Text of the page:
But, sir, I have seen it stated that the Bank of the individuals; and as it is highly probable all the public United States has made repeated "runs," as they are moneys will be required in the course of the year for the technically called, upon the Bank of the Metropolis, with current expenses of the Government, the other creditors the view to destroy it by abstracting all its specie: I be of this bank must look to it in due season; otherwise, lieve this is not true. I have sought the necessary infor- they will be left to get their pay as best they can. mation, and understand that there has been but a single Under all these circumstances, then, what claim has demand made for specie by the United States Bank on this or any of the deposite banks upon the forbearance that bank, and that for fifty thousand dollars only, while of the United States Bank? Surely none. And the the state of the balances between the two institutions more so, as further forbearance on her part can only would have authorized a demand of not less than half a tend to jeopardize the interests of her own stockholders, million: nor could this have been imputed to the Bank of and finally deprive hier of so much additional means to the United States as an act of injustice, or as one she would enable her, when the great crisis shall at length arrive, not have been sanctioned in adopting, under the existing which is destined to convulse the whole community, if state of warfare waged against her; for I venture to as not shake the very foundations of our Union itself, to resert that the deposite bank holds not a dollar of coin in main firm and unmoved at hier moorings. hier vaults that has not been directly or indirectly with That she will be enabled to do this, I firmly believe, drawn from the Bank of the United States, or some one and will now proceed to make manifest. (See end of of her branches; the illegality and unconstitutionality of speech.) which have been so clearly demonstrated. Sir, the course The analysis I am about to make is one embarrassed pursued by the United States Bank, in this instance, is by no difficulties. It presents itself in a form intelligible precisely that adopted by her in her relations with all the to the plainest understanding. It is purely a matter of State banks an entire elevation above all personal ani- official statement. It involves the vast concerns of a mosities, and a regard solely to the credit of the country great and thriving nation. It develops the secret springs at large, and the convenience of all the great interests of of all the great interests of society. It plainly exposes the nation.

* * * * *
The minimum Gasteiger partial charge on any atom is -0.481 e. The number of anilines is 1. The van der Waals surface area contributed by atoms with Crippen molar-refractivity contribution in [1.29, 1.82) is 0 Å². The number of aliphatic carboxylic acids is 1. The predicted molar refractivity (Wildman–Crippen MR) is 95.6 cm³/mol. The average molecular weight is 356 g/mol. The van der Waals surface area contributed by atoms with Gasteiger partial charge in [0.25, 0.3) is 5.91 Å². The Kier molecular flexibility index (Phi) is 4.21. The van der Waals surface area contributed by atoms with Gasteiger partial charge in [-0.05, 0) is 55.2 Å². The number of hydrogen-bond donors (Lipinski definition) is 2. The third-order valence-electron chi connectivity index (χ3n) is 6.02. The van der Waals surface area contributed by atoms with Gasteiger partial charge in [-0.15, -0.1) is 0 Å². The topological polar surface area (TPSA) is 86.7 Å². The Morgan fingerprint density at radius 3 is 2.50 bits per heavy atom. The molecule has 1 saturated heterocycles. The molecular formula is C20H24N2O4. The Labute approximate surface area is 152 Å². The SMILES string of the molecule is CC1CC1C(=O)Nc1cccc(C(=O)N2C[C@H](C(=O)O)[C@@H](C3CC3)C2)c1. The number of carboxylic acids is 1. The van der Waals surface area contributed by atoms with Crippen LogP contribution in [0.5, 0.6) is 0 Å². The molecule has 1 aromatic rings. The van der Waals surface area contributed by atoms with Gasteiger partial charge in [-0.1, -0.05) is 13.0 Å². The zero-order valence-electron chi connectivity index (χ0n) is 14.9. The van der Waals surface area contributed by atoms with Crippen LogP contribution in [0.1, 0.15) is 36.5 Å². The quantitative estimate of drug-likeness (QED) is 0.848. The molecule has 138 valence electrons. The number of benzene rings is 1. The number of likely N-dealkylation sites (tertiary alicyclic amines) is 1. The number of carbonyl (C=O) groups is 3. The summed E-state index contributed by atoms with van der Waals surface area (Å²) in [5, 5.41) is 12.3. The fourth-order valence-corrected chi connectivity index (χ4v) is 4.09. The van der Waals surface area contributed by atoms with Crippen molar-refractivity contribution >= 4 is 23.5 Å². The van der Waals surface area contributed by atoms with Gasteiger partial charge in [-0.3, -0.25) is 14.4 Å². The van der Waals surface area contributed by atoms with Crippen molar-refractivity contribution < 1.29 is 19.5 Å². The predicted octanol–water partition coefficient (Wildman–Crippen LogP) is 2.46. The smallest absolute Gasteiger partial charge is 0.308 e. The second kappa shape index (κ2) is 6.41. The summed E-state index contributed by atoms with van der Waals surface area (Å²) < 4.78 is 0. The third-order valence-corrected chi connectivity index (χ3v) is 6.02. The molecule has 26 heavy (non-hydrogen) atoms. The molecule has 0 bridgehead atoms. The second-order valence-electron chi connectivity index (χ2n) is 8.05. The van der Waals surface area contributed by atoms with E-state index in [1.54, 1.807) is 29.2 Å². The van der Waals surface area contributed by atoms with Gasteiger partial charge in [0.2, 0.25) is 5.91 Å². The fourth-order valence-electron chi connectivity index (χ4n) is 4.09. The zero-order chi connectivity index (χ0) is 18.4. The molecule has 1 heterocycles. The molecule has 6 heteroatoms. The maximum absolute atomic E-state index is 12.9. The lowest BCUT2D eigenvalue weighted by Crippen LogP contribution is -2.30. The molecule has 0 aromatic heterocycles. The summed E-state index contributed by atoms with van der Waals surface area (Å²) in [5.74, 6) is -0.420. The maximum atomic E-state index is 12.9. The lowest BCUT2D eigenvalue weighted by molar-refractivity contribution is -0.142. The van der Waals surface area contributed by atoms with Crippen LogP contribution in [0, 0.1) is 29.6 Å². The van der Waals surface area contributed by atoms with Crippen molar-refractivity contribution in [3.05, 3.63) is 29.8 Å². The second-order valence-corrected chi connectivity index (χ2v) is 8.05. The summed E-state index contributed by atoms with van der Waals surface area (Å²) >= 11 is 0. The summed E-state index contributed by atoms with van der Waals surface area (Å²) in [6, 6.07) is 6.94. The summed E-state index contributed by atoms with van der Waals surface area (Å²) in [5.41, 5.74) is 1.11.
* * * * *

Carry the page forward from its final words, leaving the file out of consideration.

the nerves and fibres of all those springs, and shows "This will be seen, more distinctly, in the following what exquisite skill is necessary in the employment of comparison of the business and deposites of the three them, and what exquisite skill has been brought to bear places where the present pressure is mainly ascribed to upon their past operation. the reductions of the bank; that is, at Philadelphia, New I mean not, sir, to repeat all or any of the arguments York, and Boston. At those places
which, in the course of this painful session, have been The loans were
Domestic bills. Public deposites. uttered with so much eloquence and effect upon this floor Oct. 2, $12,509,778 15 $6,317,700 28 $6,871,626 64 against the acts and the policy of the President of the Dec. 2, 11,639,130 47 4,037,642 70 2,830,864 81
United States. I leave them to operate their full effects
upon the minds of the people; and I call upon them Reduct's, $870,647 68 $2,280,057 58 $4,040,761 83 maturely and deliberately to weigh the consequences
which have already sprung from those acts, and the making the actual reduction of loans only $870,647 68, effect which is likely to be produced upon their own on a reduction of Government deposites, of $4,040,- welfare, and the future prosperity of their children, by 761 83.
the new relations towards ihem and the constitution "And taking the bills into consideration, the whole re- which the President has thought proper to assume. Sir, duction of loans and bills will be only $3,150,705 26, for let it not be supposed that the people of these United a reduction of deposites of $4,040,761 83; and all this at States will permit themselves any longer to be deceived. a moment when secret drafts to the amount of $2,300,000 Political means, to ensure political results, involving were hanging over the bank.
great principles of national policy, they will sanction; "It will be seen how little reason there is to complain but when it shall once become manifest to their minds of the reductions of the bank. In fact, the bank, so far that political means are only used to smooth the way to from endeavoring to oppress the State banks, has treated broad, and uncontrolled, and unconstitutional power; that them with the greatest liberality. Thus: